It joins the ranks of Stella McCartney and Burberry in incentivizing customers to shop and sell secondhand.
Photo: Courtesy of Gucci
Gucci’s getting in on the resale game. On Monday, the luxury label announced the launch of a new partnership with The RealReal, which will feature a new dedicated Gucci e-commerce site for secondhand pieces from consignors and from the brand itself.
Gucci joins a growing number of brands that are taking control of their own resale markets: Stella McCartney paved the way as the first luxury brand to partner with The RealReal in 2017, and Burberry followed suit in 2019. Now, even the more affordable end of the market is joining the movement, with Levi’s making a similar announcement about a dedicated recommerce site (not connected to The RealReal) on the same day as Gucci.
Recapturing its own thriving secondhand market is a smart business move for Gucci. According to a release from the brand, the Italian fashion house is one of the most in-demand brands on The RealReal.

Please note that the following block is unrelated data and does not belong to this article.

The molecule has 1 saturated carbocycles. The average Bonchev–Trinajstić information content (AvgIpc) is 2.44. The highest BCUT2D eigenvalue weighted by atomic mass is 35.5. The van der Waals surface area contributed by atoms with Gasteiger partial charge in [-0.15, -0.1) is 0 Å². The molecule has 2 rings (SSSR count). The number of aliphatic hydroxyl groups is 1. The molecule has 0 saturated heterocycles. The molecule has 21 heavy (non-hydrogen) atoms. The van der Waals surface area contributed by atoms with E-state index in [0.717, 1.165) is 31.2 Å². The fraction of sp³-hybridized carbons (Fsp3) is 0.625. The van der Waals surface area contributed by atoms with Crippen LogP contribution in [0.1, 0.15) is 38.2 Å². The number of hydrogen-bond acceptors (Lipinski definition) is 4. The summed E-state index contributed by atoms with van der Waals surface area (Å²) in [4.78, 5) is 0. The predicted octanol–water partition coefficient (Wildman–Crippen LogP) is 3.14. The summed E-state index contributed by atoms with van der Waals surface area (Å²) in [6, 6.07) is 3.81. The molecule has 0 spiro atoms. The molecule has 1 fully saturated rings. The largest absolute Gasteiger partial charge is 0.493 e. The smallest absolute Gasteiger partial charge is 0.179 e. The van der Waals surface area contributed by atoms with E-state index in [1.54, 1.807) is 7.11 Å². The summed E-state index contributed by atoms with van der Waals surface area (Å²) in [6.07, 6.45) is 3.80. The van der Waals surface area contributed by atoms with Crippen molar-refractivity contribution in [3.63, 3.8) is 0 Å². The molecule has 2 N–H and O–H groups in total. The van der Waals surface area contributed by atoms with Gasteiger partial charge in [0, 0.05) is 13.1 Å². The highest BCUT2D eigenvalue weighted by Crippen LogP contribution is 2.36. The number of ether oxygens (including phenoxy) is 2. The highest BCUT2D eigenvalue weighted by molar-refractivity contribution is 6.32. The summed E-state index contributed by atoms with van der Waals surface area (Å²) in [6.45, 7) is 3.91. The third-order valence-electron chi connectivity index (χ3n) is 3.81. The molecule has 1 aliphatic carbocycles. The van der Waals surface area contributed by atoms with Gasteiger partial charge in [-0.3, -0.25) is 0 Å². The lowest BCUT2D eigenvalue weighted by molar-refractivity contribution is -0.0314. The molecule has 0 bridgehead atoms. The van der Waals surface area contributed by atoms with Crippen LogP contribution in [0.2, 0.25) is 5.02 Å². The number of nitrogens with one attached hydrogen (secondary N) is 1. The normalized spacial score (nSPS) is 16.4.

“Gucci continues to see strong growth in resale demand (up another 19% this year), and is the most in-demand men’s brand for the third year in a row,” the release said. “Gucci also commands strong resale value for consignors, with clothing resale value 2.3x stronger than average compared to all brands sold on The RealReal.”
Getting involved in its own secondhand market also gives the brand greater sustainability cred. Keeping clothing and accessories in use for longer is better for the planet so they avoid landfills and prevent the need for new items. To underscore that sustainability commitment, The RealReal is making donations to the reforestation non-profit One Tree Planted for every Gucci item purchased or sold on its site.
“Gucci is raising the bar not only for the fashion industry, but for all companies by continuously innovating to make its business more sustainable,” The RealReal CEO Julie Wainwright said, in a statement. “Together we’re shining a global spotlight on resale that we hope will encourage all consumers to support the circular economy and join us in reducing fashion’s carbon footprint.”
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